In the Bayou State, which includes the mouth of the great Mississippi River, we now have battles over water. Yes, water, which Louisiana once thought an inexhaustible resource.

In December, state government for the first time denied a permit requested by an oil company to use water from a scenic river.

The demand for water is for fracking, the common name of hydraulic fracturing, the drilling technique that has released vast amounts of oil and gas. It also uses vast quantities of water, under pressure, to fracture geological formations with resources locked into them.

Water demand for fracking in North Louisiana was a major concern when the giant Haynesville Shale finds were developed in the past few years. Those wells generated millions of dollars in revenues for landowners and the state and were an early part of the fracking revolution that has transformed the nation’s energy markets.

The latest decision is not a shutdown of fracking: The Texas-based company will still be able to drill in East Feliciana Parish — where part of the potentially huge Tuscaloosa finds of oil and gas are located. But the company was not allowed to get its water from the Amite River, part of the state’s designated scenic waterways. Instead, water from other local ponds was allowed for drilling.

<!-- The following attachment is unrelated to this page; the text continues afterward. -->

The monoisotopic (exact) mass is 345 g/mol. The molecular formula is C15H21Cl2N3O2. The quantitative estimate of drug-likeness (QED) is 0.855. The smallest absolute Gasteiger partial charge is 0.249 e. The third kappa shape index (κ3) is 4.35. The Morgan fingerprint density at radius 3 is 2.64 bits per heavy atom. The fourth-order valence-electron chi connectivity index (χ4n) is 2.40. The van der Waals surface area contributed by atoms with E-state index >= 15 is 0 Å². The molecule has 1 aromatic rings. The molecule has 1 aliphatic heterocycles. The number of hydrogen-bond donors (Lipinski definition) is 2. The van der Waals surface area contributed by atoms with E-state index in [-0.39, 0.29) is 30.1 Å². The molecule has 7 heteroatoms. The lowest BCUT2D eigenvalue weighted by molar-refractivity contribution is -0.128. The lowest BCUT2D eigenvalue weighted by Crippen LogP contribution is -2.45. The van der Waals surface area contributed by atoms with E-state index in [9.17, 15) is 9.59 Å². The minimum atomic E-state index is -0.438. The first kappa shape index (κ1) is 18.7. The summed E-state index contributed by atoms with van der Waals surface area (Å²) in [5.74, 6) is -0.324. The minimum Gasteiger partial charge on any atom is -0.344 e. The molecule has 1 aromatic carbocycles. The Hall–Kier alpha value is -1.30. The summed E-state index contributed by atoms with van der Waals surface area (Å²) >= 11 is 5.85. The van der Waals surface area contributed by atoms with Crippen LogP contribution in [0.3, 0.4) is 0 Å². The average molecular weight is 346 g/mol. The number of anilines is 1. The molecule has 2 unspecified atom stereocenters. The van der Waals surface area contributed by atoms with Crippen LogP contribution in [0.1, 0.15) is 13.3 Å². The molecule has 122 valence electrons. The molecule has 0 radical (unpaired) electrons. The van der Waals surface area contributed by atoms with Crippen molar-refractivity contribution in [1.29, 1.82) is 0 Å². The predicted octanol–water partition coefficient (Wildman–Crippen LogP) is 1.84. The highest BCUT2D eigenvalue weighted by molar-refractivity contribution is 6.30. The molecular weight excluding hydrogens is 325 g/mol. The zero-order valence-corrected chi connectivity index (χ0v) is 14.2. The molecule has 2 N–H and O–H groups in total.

The Department of Wildlife and Fisheries has authority over scenic rivers and has previously authorized the use of water for fracking. But the department made another decision in the Amite case, saying that each permit application ought to be evaluated on the local merits of the case.

We think that is a wise precaution, and we hope that state politicians, prodded either by industry or environmentalists, do not make unwise interventions in these decisions.

Louisiana is an energy state. Oil and gas production, refining and petrochemical manufacturing are vital elements of our economy. Yet, we have the resources — a word we use advisedly — of scenic rivers and swamps and bayous. Those are renewable resources in the most fundamental sense, because the economic benefits of tourism are also a vital part of the state’s economy.

We can’t drain the bayou for a well and lose one of the emblems of Louisiana’s heritage that is a selling point for attracting visitors from around the world.

The wise use of natural resources is not a matter for an individual company. Rather, there must be fair and judicious oversight of the private sector’s responsible exploitation of the state’s natural wealth.